Nexus 6 top features: Wireless charging, Android Marshmallow and a QHD screen
We look at the some of the things that make Google's Nexus 6 one of our favourite phones
The Nexus 6, despite being a firm favourite among Android fans, has been officially put out to pasture by Google.On its Google Storepage, the firm tells visitors that it is "no longer available for purchase",replacing it instead with the Nexus 6Pand Nexus 5X.
The phone, originally released in November 2014, is still available through second-hand and third-party sellers, however, and if you're not too fussed about having the latest bleeding-edge handset, it's an excellent device.
Here are the top Nexus 6 features we love the most.
Big, beautiful screen
The Nexus 6 led the phablet charge alongside large-screened devices like the Galaxy Note 4 and the iPhone 6 Plus. Its 5.96in AMOLED screen while stretching the term 'pocketable' provides heaps of room for pictures, productivity and video.
It's also got the same 2650x1440 resolution as the Samsung Galaxy S7. However, while they both come under the 'QHD' bracket, the S7's smaller screen means it does have a slightly higher pixel density than the Nexus 6.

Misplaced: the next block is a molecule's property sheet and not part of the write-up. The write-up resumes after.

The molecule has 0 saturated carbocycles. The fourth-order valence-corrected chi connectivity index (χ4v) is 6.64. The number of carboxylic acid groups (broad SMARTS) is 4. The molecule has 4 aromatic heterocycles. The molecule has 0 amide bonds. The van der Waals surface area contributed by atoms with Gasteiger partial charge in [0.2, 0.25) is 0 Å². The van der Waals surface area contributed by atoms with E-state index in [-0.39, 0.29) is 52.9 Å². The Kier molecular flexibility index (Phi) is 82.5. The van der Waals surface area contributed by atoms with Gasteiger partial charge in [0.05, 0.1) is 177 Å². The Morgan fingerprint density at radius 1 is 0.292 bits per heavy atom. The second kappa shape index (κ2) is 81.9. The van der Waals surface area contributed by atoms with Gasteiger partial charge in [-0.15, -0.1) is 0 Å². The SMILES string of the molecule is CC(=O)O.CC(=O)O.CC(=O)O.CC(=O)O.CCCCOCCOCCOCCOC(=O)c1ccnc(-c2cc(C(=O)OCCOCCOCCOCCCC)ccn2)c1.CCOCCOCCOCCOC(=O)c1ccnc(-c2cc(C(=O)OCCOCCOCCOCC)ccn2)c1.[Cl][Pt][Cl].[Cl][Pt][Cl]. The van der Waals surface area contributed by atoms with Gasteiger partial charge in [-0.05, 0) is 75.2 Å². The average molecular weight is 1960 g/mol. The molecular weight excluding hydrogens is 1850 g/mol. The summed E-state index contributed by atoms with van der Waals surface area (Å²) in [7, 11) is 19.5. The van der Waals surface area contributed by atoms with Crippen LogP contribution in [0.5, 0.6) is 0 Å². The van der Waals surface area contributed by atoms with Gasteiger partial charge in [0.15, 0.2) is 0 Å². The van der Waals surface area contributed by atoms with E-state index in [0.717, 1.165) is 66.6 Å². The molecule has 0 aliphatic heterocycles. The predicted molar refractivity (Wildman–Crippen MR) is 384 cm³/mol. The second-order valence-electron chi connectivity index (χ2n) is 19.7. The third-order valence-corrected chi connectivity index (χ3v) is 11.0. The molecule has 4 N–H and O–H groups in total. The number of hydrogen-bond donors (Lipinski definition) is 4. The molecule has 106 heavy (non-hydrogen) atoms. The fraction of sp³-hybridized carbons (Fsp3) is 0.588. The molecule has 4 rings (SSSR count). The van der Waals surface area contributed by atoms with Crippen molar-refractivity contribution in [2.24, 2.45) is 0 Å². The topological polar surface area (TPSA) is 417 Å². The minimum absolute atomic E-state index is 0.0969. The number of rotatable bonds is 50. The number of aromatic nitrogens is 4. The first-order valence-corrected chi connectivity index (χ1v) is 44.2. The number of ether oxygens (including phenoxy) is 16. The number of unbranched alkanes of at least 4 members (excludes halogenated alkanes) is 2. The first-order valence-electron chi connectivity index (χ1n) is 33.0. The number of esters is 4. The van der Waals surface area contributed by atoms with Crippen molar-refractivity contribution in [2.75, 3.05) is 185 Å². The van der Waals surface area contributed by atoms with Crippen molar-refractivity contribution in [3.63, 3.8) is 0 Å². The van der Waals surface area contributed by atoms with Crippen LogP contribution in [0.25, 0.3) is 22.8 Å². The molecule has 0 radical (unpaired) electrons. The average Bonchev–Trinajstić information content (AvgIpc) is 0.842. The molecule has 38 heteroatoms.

Motorola has a history of fitting its phones with surprisingly high-quality cameras, and the Nexus 6 is no exception. It's got a 13-megapixel sensor with a f/2 aperture size, along with optical image stabilisation, 4K video recording and two-tone flash.
The results are great, with excellent detail and noise reduction in both good and poorer lightingconditions. The speed of auto-focusing lets it down slightly, but overall, the Nexus 6's camera is rather superb.
Being a first-party Google device, the Nexus 6 was one of the first phones to receive Android Marshmallow. This means it benefits from all the new features introduced with the latest version of Google's OS, including tweaks to improve things like performance and power consumption.
One of the most important updates to Marshmallow is the way app permissions are managed, forcing apps to only request access to things like the camera when they need to use them. It's a much-needed security upgrade.
Battery power is one of the most crucial aspects of any smartphone, and thankfully the Nexus 6 has a 3220mAh cell. Google claims a battery life of 24 hours with 'mixed use', and assuming you don't go overboard with 3D gaming or video playback, it'll easily hit that.
The inclusion of wireless and fast-charging also mean that the Nexus 6 is as good at gaining charge as it is at retaining it. Put that together with the aforementioned efficiency improvements from Android 6.0, and you've got one of the longest-lasting devices around.
The ultimate law enforcement agency guide to going mobile
Best practices for implementing a mobile device programFree download
The business value of Red Hat OpenShift
Platform cost savings, ROI, and the challenges and opportunities of Red Hat OpenShiftFree download
Managing security and risk across the IT supply chain: A practical approach
Best practices for IT supply chain securityFree download
Digital remote monitoring and dispatch services’ impact on edge computing and data centres
Seven trends redefining remote monitoring and field service dispatch service requirementsFree download